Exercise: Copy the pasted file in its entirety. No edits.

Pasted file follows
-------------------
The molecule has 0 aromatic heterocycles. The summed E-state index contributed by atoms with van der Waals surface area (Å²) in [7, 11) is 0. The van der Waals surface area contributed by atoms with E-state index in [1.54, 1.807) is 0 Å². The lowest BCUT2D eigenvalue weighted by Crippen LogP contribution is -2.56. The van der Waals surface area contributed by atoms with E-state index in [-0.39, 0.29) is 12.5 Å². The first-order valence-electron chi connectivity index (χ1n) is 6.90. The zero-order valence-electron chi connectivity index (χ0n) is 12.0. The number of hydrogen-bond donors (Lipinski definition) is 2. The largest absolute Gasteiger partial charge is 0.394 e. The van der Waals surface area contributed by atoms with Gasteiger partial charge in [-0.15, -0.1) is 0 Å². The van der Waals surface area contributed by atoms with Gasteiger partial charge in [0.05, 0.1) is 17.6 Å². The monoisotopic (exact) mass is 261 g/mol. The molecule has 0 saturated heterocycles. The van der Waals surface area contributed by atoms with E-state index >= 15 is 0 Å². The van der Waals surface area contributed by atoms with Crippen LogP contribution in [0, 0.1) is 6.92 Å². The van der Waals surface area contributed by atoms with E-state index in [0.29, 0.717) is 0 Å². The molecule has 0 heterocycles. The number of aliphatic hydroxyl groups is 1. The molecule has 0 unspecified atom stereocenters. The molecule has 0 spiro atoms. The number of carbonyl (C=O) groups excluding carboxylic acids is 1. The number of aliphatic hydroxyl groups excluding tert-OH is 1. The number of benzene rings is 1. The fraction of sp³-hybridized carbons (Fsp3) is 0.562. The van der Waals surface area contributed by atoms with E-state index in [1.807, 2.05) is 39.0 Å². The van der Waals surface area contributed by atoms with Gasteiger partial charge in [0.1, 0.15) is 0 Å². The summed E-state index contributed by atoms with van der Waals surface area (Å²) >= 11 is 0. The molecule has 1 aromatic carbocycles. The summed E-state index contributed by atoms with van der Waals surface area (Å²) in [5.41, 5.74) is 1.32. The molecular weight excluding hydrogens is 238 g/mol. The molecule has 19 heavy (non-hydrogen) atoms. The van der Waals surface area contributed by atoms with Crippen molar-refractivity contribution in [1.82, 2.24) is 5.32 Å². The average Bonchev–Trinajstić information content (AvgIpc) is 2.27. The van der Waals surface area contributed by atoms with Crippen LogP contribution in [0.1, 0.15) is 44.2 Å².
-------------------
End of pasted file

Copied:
The molecule has 0 aromatic heterocycles. The summed E-state index contributed by atoms with van der Waals surface area (Å²) in [7, 11) is 0. The van der Waals surface area contributed by atoms with E-state index in [1.54, 1.807) is 0 Å². The lowest BCUT2D eigenvalue weighted by Crippen LogP contribution is -2.56. The van der Waals surface area contributed by atoms with E-state index in [-0.39, 0.29) is 12.5 Å². The first-order valence-electron chi connectivity index (χ1n) is 6.90. The zero-order valence-electron chi connectivity index (χ0n) is 12.0. The number of hydrogen-bond donors (Lipinski definition) is 2. The largest absolute Gasteiger partial charge is 0.394 e. The van der Waals surface area contributed by atoms with Gasteiger partial charge in [-0.15, -0.1) is 0 Å². The van der Waals surface area contributed by atoms with Gasteiger partial charge in [0.05, 0.1) is 17.6 Å². The monoisotopic (exact) mass is 261 g/mol. The molecule has 0 saturated heterocycles. The van der Waals surface area contributed by atoms with E-state index >= 15 is 0 Å². The van der Waals surface area contributed by atoms with Crippen LogP contribution in [0, 0.1) is 6.92 Å². The van der Waals surface area contributed by atoms with E-state index in [0.29, 0.717) is 0 Å². The molecule has 0 heterocycles. The number of aliphatic hydroxyl groups is 1. The molecule has 0 unspecified atom stereocenters. The molecule has 0 spiro atoms. The number of carbonyl (C=O) groups excluding carboxylic acids is 1. The number of aliphatic hydroxyl groups excluding tert-OH is 1. The number of benzene rings is 1. The fraction of sp³-hybridized carbons (Fsp3) is 0.562. The van der Waals surface area contributed by atoms with E-state index in [1.807, 2.05) is 39.0 Å². The van der Waals surface area contributed by atoms with Gasteiger partial charge in [0.1, 0.15) is 0 Å². The summed E-state index contributed by atoms with van der Waals surface area (Å²) >= 11 is 0. The molecule has 1 aromatic carbocycles. The summed E-state index contributed by atoms with van der Waals surface area (Å²) in [5.41, 5.74) is 1.32. The molecular weight excluding hydrogens is 238 g/mol. The molecule has 19 heavy (non-hydrogen) atoms. The van der Waals surface area contributed by atoms with Crippen molar-refractivity contribution in [1.82, 2.24) is 5.32 Å². The average Bonchev–Trinajstić information content (AvgIpc) is 2.27. The van der Waals surface area contributed by atoms with Crippen LogP contribution in [0.1, 0.15) is 44.2 Å².